Articles & Features

Art About Art: When the Artist Studio & Practice Is The Subject

Stephen Shore's Andy with Mirrored Disco Ball 1965-1967
Stephen Shore’s Andy with Mirrored Disco Ball 1965-1967

By Tori Campbell

Introduction to the Artist Studio

When artists make art about the process of artistic creation, they do so with sensitivity and empathy that might otherwise be lacking from a purely documentary standpoint. These meta-artistic works provide fascinating insight into the artist studio, providing a behind-the-scenes look into a deeply personal activity. These artists are able to throw the curtains wide open and allow the audience to enter the nitty-gritty backstage of creation and output, through the lens of a thoughtful vulnerability. Here we have compiled some of our favourite examples of artists who have chosen to devote themselves to shedding light on either their own, or other fellow artist’s, processes and intimite spaces of artistic work. 

Step into the artist studio with us.


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Sally Mann on Cy Twombly

Sally Mann, Remembered Light, Untitled (Flamingo Profile), 2012
Sally Mann’s Remembered Light, Untitled (Flamingo Profile). 2012

Between 1999 and 2012 photographer Sally Mann devoted her artistic output to creatively documenting the artist studio of her close friend and mentor, the late Cy Twombly, in her series Remembered Light. Twombly was known for his combination of painting and drawing techniques, and is considered a key figure in 20th century art. Sally Mann’s black and white images of his artist studio sought to go beyond just his biography as a talented artist. To convey her perception of his working life Mann drew from her past body of intimate photography methods, associated with disquieting images of families and landscapes that evoke mortality and ephemerality, to record his studio space. Mann’s documentation of the fragments of the late artist’s life strewn throughout show the richness of his creative output, while intimately and sensitively remembering his humanity, humour, complexity, and soul.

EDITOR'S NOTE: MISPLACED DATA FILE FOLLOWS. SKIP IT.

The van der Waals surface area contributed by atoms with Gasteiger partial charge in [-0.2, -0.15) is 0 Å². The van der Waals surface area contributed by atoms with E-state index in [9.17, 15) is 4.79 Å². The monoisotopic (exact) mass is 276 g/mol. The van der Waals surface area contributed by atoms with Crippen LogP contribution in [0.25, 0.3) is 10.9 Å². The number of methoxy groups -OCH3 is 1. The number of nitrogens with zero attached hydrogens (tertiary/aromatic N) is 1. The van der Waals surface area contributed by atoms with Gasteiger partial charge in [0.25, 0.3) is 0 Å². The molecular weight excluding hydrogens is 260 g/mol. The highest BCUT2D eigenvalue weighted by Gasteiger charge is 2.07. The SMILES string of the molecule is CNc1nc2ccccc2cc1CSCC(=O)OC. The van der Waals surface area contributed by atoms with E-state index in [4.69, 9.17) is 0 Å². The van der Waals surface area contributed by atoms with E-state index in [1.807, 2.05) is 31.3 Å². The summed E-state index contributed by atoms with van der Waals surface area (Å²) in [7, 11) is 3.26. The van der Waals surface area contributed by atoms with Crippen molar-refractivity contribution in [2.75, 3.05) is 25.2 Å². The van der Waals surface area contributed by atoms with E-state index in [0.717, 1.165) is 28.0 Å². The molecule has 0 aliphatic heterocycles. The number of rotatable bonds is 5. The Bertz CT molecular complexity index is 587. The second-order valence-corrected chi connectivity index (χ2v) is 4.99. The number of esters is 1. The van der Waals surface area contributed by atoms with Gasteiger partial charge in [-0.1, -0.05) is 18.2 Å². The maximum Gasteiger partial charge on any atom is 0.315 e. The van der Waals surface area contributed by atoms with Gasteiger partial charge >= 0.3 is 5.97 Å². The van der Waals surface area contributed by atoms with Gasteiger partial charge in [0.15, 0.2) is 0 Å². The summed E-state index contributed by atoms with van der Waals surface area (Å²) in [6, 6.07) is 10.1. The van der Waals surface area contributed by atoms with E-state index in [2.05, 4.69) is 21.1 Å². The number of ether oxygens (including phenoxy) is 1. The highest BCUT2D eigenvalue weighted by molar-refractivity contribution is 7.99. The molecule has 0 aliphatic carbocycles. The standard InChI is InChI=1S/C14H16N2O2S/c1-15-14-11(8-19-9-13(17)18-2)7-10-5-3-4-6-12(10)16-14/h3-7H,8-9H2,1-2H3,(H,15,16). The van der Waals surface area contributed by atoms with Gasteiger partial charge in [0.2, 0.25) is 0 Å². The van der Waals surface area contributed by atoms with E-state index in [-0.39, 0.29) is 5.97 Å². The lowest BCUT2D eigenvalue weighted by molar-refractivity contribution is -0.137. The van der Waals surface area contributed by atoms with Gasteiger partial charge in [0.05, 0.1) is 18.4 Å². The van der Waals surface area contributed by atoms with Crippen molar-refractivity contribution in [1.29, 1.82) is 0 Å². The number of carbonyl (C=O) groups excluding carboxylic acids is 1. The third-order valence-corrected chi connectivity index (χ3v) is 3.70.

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André Kertész on Piet Mondrian

André Kertész' Mondrian's Studio, 1926
André KertészMondrian’s Studio, 1926 

No stranger to the artistic greats of his time, Hungarian-born Frenchman André Kertész spent a decade (from 1925-1936) photographing famed artists such as Brassaï, Marc Chagall, Alexander Calder, Constantin Brancusi and Piet Mondrian. One such artist, Piet Mondrian, opened the doors of his artist studio to Kertész, allowing him to document the inner workings of his creative space. The resulting series is considered an exceptional collection of balanced, modernist photographs that radiate the calm and collected nature of Mondrian’s spiritual outlook and ordered personality. Kertész’ photographic work ultimately became renowned for his unusual compositions and camera angles, evocative of the fragmented nature of cubism.